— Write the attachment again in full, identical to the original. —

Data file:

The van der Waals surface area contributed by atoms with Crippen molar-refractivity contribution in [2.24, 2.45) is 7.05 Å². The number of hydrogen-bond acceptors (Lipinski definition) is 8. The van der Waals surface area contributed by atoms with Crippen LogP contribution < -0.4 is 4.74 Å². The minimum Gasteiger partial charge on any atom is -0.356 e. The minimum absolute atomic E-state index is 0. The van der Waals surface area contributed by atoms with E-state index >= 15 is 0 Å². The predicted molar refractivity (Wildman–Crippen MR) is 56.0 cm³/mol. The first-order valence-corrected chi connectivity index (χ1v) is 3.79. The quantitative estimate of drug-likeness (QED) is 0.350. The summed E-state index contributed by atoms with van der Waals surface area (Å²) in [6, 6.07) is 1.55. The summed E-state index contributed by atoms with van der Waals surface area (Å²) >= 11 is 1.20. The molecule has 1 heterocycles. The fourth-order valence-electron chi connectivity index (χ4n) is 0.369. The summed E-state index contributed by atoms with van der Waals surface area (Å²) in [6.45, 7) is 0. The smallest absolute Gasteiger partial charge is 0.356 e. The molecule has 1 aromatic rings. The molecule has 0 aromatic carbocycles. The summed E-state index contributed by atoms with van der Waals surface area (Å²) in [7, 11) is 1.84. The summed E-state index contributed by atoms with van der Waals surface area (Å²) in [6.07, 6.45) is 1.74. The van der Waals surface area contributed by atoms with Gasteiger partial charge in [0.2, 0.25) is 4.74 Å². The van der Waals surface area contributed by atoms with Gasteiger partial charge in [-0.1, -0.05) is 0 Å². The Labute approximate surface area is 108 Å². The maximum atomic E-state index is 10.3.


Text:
The van der Waals surface area contributed by atoms with Crippen molar-refractivity contribution in [2.24, 2.45) is 7.05 Å². The number of hydrogen-bond acceptors (Lipinski definition) is 8. The van der Waals surface area contributed by atoms with Crippen LogP contribution < -0.4 is 4.74 Å². The minimum Gasteiger partial charge on any atom is -0.356 e. The minimum absolute atomic E-state index is 0. The van der Waals surface area contributed by atoms with E-state index >= 15 is 0 Å². The predicted molar refractivity (Wildman–Crippen MR) is 56.0 cm³/mol. The first-order valence-corrected chi connectivity index (χ1v) is 3.79. The quantitative estimate of drug-likeness (QED) is 0.350. The summed E-state index contributed by atoms with van der Waals surface area (Å²) in [6, 6.07) is 1.55. The summed E-state index contributed by atoms with van der Waals surface area (Å²) >= 11 is 1.20. The molecule has 1 heterocycles. The fourth-order valence-electron chi connectivity index (χ4n) is 0.369. The summed E-state index contributed by atoms with van der Waals surface area (Å²) in [6.45, 7) is 0. The smallest absolute Gasteiger partial charge is 0.356 e. The molecule has 1 aromatic rings. The molecule has 0 aromatic carbocycles. The summed E-state index contributed by atoms with van der Waals surface area (Å²) in [7, 11) is 1.84. The summed E-state index contributed by atoms with van der Waals surface area (Å²) in [6.07, 6.45) is 1.74. The van der Waals surface area contributed by atoms with Gasteiger partial charge in [0.2, 0.25) is 4.74 Å². The van der Waals surface area contributed by atoms with Gasteiger partial charge in [-0.1, -0.05) is 0 Å². The Labute approximate surface area is 108 Å². The maximum atomic E-state index is 10.3.